Tule fog (pronounced too-lee) is a very thick fog that collects in parts of California during the rainy season of the late fall and winter. It is a type of radiation fog, caused by the combination of increased humidity due to the rain and rapid cooling due to the longer nights. This fog makes for very low visibility and is the cause of many accidents every year.
The main area where this fog gathers is in the Central Valley, from Bakersfield in the south to Chico in the north, and sometimes as far west as San Francisco. Tule fog is created because warm air rises. Cold mountain air descends into the valley during the night and becomes trapped due to low air drainage throughout the Central Valley. The cooler temperatures and reduced sunlight of the winter months make fog very slow to burn off, and it can persist for days. The air above is warmer, drier, and lighter, further serving to trap the heavy, humid fog within the valley.
Visibility in tule fog ranges from a high of 600 feet (183 meters) to under 1 foot (30.5 cm). Traffic in zero visibility fog has been the cause of fatal accidents, usually due to multiple vehicle pile-ups. Such disasters are often exacerbated by accompanying weather conditions, including freezing drizzle and black ice, which makes the road slippery but is invisible to drivers.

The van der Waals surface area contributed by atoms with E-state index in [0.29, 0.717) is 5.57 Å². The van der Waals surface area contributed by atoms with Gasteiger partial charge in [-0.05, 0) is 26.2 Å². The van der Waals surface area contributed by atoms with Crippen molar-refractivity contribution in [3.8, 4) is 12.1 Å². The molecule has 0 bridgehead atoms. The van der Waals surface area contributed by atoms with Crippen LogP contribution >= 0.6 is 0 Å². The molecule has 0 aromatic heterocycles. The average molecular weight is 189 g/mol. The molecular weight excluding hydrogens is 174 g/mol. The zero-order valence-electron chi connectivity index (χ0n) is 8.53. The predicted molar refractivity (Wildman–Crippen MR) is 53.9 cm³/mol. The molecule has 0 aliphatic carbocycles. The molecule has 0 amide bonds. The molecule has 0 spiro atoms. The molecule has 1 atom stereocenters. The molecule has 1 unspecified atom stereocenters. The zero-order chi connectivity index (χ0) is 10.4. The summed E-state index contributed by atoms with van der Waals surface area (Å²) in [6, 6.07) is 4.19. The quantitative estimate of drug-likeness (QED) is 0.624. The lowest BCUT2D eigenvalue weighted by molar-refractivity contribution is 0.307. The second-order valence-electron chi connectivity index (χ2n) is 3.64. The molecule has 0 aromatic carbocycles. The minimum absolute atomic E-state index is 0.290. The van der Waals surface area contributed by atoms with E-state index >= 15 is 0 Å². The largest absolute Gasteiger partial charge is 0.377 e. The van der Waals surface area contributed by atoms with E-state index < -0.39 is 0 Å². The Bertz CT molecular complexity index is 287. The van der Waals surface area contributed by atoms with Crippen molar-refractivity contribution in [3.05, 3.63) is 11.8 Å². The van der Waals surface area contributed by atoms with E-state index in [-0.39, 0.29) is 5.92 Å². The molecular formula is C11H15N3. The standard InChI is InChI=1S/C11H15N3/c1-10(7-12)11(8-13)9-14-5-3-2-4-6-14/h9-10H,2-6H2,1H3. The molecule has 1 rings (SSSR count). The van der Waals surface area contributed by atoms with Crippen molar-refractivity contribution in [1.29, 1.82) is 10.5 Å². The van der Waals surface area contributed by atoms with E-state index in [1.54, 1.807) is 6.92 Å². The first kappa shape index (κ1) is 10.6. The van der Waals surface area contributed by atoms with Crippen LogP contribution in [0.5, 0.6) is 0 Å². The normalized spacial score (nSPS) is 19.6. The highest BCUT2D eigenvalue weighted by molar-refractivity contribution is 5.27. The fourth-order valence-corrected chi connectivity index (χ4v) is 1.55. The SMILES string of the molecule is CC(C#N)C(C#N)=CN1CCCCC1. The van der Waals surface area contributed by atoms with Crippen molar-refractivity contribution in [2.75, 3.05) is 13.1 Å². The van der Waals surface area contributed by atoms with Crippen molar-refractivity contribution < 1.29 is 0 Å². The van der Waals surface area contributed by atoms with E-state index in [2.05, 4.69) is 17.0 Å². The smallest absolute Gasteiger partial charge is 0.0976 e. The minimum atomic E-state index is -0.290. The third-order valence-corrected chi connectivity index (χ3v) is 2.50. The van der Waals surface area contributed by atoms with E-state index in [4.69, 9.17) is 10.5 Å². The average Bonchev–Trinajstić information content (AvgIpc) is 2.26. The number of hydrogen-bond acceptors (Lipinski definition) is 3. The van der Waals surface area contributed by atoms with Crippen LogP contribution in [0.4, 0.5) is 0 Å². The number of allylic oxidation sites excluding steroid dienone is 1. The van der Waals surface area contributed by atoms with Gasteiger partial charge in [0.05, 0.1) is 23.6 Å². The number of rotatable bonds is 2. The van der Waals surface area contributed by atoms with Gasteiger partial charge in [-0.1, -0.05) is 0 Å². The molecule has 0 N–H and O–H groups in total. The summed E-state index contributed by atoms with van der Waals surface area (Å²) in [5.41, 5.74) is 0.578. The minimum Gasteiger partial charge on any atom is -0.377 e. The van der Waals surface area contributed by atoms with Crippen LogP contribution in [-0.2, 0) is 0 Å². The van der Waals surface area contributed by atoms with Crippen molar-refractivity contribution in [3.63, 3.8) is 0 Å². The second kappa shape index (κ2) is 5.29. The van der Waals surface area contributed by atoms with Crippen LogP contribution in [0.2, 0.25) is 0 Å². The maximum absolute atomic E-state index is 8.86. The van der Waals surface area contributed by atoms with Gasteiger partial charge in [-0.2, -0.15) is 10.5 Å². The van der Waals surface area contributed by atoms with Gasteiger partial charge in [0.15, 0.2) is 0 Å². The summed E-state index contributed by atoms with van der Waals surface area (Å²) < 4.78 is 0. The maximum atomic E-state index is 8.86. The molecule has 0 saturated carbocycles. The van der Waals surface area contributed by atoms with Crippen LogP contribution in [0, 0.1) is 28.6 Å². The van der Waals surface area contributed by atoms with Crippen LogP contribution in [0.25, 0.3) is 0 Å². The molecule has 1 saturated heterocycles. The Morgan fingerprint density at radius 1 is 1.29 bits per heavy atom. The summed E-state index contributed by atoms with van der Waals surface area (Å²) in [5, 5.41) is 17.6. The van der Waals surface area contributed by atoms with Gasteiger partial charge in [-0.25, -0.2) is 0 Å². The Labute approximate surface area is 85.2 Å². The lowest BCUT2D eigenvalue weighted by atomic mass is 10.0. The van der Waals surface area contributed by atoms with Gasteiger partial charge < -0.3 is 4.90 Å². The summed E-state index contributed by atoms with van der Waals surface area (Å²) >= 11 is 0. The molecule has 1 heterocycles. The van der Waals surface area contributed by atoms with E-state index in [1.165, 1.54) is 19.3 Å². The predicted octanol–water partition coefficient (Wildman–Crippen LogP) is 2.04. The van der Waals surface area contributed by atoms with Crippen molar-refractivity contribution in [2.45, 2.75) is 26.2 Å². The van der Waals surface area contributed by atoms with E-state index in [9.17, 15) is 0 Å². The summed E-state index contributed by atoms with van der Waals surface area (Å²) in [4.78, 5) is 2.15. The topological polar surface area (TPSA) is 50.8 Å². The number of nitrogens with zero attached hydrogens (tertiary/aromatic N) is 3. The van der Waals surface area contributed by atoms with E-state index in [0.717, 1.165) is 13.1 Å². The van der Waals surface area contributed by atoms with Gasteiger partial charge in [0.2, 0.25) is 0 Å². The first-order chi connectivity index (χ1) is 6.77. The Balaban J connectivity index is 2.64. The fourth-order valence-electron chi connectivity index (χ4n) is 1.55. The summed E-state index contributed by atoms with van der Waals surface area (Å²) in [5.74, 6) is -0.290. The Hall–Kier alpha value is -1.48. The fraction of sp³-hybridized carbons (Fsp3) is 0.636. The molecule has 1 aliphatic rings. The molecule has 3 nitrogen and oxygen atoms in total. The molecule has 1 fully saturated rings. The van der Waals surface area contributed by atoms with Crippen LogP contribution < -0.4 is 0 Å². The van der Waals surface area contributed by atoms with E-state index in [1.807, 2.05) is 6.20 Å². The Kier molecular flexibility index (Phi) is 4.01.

To stay safe during the tule fog season, people should avoid driving in the Central Valley as much as possible, opting for train service whenever feasible. Those who do have to drive should be aware that safe speeds are well below the posted speed limit when visibility is low. Drivers should use low-beam headlights, as high-beams can reflect back into the car, further reducing visibility. They should also listen carefully to traffic when it's hard to see and be especially wary at intersections, avoiding those with continuous cross traffic whenever possible. Drivers must also follow all instructions of the California Highway Patrol.